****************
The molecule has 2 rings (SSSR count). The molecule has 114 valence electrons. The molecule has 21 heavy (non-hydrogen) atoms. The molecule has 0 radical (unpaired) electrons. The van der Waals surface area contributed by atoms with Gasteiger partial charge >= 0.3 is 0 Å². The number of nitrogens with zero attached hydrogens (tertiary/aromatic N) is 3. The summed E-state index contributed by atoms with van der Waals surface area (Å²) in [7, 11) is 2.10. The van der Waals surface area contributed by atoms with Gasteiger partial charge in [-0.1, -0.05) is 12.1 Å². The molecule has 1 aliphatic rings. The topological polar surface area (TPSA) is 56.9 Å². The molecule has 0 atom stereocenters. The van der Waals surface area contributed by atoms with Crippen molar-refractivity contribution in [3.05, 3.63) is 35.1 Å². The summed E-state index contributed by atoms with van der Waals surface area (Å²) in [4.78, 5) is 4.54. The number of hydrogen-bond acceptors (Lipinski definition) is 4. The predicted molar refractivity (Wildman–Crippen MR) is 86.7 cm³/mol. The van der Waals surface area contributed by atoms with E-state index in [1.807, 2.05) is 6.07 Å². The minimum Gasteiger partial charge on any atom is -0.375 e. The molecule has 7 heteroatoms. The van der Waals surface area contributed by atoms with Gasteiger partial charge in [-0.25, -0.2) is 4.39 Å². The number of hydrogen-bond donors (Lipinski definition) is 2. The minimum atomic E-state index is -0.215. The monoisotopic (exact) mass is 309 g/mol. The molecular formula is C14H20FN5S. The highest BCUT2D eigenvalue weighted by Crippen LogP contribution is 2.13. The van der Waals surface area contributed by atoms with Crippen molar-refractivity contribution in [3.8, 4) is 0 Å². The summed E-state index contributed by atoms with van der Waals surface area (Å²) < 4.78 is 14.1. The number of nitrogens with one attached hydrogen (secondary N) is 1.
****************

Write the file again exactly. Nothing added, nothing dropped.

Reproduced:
The molecule has 2 rings (SSSR count). The molecule has 114 valence electrons. The molecule has 21 heavy (non-hydrogen) atoms. The molecule has 0 radical (unpaired) electrons. The van der Waals surface area contributed by atoms with Gasteiger partial charge >= 0.3 is 0 Å². The number of nitrogens with zero attached hydrogens (tertiary/aromatic N) is 3. The summed E-state index contributed by atoms with van der Waals surface area (Å²) in [7, 11) is 2.10. The van der Waals surface area contributed by atoms with Gasteiger partial charge in [-0.1, -0.05) is 12.1 Å². The molecule has 1 aliphatic rings. The topological polar surface area (TPSA) is 56.9 Å². The molecule has 0 atom stereocenters. The van der Waals surface area contributed by atoms with Crippen molar-refractivity contribution in [3.05, 3.63) is 35.1 Å². The summed E-state index contributed by atoms with van der Waals surface area (Å²) in [4.78, 5) is 4.54. The number of hydrogen-bond acceptors (Lipinski definition) is 4. The predicted molar refractivity (Wildman–Crippen MR) is 86.7 cm³/mol. The van der Waals surface area contributed by atoms with E-state index in [1.807, 2.05) is 6.07 Å². The minimum Gasteiger partial charge on any atom is -0.375 e. The molecule has 7 heteroatoms. The van der Waals surface area contributed by atoms with Gasteiger partial charge in [-0.25, -0.2) is 4.39 Å². The number of hydrogen-bond donors (Lipinski definition) is 2. The minimum atomic E-state index is -0.215. The monoisotopic (exact) mass is 309 g/mol. The molecular formula is C14H20FN5S. The highest BCUT2D eigenvalue weighted by Crippen LogP contribution is 2.13. The van der Waals surface area contributed by atoms with Crippen molar-refractivity contribution in [3.8, 4) is 0 Å². The summed E-state index contributed by atoms with van der Waals surface area (Å²) < 4.78 is 14.1. The number of nitrogens with one attached hydrogen (secondary N) is 1.